By Susan Froyd
By Byron Graham
By Robin Edwards
By Bree Davies
By Josiah M. Hesse
By Bree Davies
By Susan Froyd
By Kate Gibbons
Television's mutant family of talk shows has effectively bastardized the theater's long-sacred belief that one person's emotional odyssey is appropriate subject matter for an audience's shared catharsis. But not even Jerry Springer's warped view of the human condition can compare with the shock-value tactics of Canadian playwright Brad Fraser. In fact, Fraser's Poor Superman, with its graphic language, full-frontal nudity and simulated sex, was initially considered so controversial that the board of directors of a theater located in Springer's former hometown of Cincinnati briefly banned the play's scheduled world premiere.
The leadership of Cincinnati's Ensemble Theatre eventually permitted Poor Superman to be presented when its own artists demonstrated in support of the play. Fortunately for local audiences, Theatre on Broadway's current production of the drama is presented under no such cloud of controversy. Under the innovative and insightful direction of Nicholas Sugar, Fraser's play comes across not as a chair-swinging brawl but as an engrossing saga of five dispossessed people who manipulate one another (as well as the audience) from all sides of every issue. And despite Fraser's tendency to drown his characters in adolescent language and behavior (Fraser's parents were fifteen and seventeen when he was born; they divorced when he was twelve), Sugar and his top-notch cast manage to hold us rapt for the better part of two and a half hours, mostly because the performers highlight the spare poetic passages that Fraser has sprinkled amid his otherwise blunt and bare-fisted dialogue.
As the action begins, David (David Russell), a middle-aged gay artist mired in a creative lull, decides to reawaken his creative muse's humble beginnings by applying for a job as a waiter at a Denver diner. As luck would have it, the married couple that owns the restaurant, Matt (Zachary Brown) and Violet (Meredith Davis), hires David and takes an instant liking to his droll sense of humor ("How Shane," says David when one character makes a particularly down-home remark). As a result of his newfound inspiration, David soon sets his hand to painting the sort of cutting-edge canvases that won him local acclaim in the past. Trouble is, he takes the symbiosis thing a little too far: He uses his physical relationship with the sexually confused Matt as the basis for a provocative show of autobiographical paintings. And even though David's HIV-positive transvestite roommate, Shannon (Austin Green), seems supportive of David and Matt's relationship, the painter's tough-talking, miniskirt-wearing sidekick, Kryla (Trina Magness), seems genuinely hurt by his love affair.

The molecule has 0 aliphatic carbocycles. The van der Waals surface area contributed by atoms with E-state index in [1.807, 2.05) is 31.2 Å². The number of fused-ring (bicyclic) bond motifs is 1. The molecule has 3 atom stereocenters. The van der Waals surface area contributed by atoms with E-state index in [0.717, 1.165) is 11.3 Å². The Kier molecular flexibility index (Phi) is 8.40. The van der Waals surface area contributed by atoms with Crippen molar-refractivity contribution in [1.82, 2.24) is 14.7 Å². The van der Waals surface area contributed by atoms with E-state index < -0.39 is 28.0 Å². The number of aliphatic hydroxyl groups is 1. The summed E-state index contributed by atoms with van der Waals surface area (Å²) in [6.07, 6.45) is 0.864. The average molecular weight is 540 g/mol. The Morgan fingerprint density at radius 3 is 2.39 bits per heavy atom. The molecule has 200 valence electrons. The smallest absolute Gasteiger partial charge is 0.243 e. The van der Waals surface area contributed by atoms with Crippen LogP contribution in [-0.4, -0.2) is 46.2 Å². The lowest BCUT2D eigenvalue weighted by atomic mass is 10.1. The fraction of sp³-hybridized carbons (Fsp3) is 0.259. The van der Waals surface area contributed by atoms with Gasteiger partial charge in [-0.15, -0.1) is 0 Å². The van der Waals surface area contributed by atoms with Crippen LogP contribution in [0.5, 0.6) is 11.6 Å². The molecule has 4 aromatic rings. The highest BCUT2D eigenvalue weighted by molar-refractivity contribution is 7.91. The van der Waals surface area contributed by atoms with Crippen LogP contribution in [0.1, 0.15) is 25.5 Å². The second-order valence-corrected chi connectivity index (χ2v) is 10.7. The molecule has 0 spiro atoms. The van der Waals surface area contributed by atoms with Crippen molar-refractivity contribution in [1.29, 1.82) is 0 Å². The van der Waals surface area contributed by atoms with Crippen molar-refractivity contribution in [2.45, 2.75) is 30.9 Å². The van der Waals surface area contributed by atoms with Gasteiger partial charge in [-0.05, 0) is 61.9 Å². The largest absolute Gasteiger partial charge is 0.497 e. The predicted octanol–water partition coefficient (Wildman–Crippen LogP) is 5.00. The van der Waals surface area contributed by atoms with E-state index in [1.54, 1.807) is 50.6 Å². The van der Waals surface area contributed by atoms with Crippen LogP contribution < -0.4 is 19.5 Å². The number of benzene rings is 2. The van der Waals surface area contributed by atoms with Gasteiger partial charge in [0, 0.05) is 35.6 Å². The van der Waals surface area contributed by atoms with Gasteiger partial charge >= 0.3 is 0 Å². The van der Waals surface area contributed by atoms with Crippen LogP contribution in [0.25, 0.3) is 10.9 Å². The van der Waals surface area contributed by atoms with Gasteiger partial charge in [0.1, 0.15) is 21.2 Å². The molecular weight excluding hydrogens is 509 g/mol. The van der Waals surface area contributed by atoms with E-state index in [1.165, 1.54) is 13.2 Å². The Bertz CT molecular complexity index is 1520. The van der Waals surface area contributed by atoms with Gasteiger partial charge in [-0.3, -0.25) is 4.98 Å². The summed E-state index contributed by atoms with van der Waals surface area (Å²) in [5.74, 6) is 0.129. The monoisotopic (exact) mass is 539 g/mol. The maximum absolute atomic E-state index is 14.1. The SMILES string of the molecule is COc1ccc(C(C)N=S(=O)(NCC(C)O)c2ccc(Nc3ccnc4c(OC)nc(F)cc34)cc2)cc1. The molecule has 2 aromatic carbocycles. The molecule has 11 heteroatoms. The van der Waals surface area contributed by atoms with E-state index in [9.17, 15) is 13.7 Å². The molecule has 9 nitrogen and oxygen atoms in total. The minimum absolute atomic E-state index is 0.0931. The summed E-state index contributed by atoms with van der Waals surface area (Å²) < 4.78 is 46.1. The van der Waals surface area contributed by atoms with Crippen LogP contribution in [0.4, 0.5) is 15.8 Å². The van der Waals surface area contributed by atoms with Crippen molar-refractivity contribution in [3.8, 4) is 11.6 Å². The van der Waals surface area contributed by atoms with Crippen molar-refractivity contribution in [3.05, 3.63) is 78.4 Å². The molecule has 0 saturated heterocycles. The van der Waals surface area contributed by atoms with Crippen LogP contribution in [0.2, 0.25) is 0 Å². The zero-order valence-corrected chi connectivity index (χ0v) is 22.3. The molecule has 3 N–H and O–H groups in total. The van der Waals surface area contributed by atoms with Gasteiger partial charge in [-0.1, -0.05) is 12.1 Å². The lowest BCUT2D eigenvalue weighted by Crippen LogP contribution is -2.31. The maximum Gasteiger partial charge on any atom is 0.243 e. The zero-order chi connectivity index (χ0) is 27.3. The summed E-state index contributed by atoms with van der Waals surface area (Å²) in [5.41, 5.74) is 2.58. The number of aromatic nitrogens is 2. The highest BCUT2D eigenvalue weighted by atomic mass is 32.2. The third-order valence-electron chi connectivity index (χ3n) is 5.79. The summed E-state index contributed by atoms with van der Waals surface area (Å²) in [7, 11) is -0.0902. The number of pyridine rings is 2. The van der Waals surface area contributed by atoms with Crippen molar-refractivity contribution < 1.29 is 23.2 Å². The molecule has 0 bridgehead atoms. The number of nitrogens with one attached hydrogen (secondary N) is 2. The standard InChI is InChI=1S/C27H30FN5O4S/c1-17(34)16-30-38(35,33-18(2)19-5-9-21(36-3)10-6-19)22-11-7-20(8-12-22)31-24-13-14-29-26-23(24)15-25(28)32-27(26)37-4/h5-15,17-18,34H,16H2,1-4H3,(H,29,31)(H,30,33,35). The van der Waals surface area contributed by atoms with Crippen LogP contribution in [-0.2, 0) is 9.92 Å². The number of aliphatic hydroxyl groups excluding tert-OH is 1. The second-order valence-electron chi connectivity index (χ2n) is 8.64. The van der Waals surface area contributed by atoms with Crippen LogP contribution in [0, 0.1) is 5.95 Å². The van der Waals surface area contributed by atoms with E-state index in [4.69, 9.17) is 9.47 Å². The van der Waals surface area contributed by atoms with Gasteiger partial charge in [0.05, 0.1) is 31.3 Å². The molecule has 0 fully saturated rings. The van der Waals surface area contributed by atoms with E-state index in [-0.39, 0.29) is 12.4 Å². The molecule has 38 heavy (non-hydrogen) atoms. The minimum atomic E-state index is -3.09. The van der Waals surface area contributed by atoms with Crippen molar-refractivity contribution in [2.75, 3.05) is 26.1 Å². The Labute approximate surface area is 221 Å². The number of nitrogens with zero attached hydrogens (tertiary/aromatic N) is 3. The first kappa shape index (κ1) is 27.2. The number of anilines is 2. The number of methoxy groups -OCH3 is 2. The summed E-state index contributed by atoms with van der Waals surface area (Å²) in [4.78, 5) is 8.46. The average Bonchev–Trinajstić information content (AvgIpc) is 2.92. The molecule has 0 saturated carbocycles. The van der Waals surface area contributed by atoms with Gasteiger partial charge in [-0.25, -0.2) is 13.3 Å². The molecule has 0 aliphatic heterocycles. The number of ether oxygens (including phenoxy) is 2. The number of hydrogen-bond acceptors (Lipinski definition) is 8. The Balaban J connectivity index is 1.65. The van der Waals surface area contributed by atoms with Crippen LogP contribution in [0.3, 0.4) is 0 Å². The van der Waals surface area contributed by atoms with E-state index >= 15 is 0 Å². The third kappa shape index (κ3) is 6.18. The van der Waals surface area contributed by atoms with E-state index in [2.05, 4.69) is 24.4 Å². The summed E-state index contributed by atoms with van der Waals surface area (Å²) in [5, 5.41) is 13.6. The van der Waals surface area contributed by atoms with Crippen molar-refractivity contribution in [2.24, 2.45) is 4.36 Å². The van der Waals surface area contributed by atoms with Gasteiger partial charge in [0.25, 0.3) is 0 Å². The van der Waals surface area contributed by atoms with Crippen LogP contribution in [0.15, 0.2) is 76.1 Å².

Fraser punctuates his script with numerous scene headings and captions (words such as "Connection," "Alone" and "Childhood" typically frame the play's more pithy moments), which Sugar cleverly translates into brightly colored video titles that appear on the screens of five television monitors strategically placed above and behind the stage. At first Fraser's subliminal messages are annoying, especially when one of Kryla's first lines (a scatological pun asserting that anyone born with a vagina is doomed to a lifetime of bad luck) indicates that the remainder of the drama will leave little to the imagination. But as the story unfolds, Sugar's deftly placed subtitles serve to amplify Fraser's underlying theme that people who deviate from society's norms nonetheless experience the same basic desires and thoughts as do "normal" people. The only difference, Fraser asserts, is that his misfits can't bear to suffer in silence, choosing instead to brazenly curse their way to acceptance.
Russell's portrayal is the most fully drawn, as well as the most sympathetic of the lot. For much of the play, the talented actor balances David's passion with the character's razor-sharp wit. Among Russell's best moments are his eloquent, funny remarks about the contributions of gay people to society. And the actor's often hilarious rendering of the tormented artist is thankfully free of clenched-fist-to-forehead cliches--as is, for the most part, Green's treatment of Shannon, the long-suffering, cross-dressing queen. That Shannon's plight and subsequent demise are somewhat dated (the quality of care available to AIDS patients has improved considerably in the four years since the play's premiere) doesn't diminish the artistry of Green's sensitive portrayal.
As the deep-voiced, always-on-the-make Kryla, Magness is at her believable best, even though her character would probably be more at home in a tougher, rawer urban setting such as New York City. And Brown and Davis are an appealing set of young lovers whose mercurial relationship manages to set off fireworks at both ends of the love-hate spectrum.
Poor Superman is definitely not for the faint of heart or those seeking a more mainstream-minded evening of entertainment. Sugar's well-conceived production invariably forces its audience to confront an uncertain and hostile world in which acts of intimacy are both shocking and dangerous. And while Fraser's characters are not always easy to watch or listen to, the result of their labors is eminently more relevant to contemporary life than the televised fakery that David would no doubt characterize as "so Jerry Springer."
Poor Superman, through June 13 at the Theatre on Broadway, 13 South Broadway, 860-9360.
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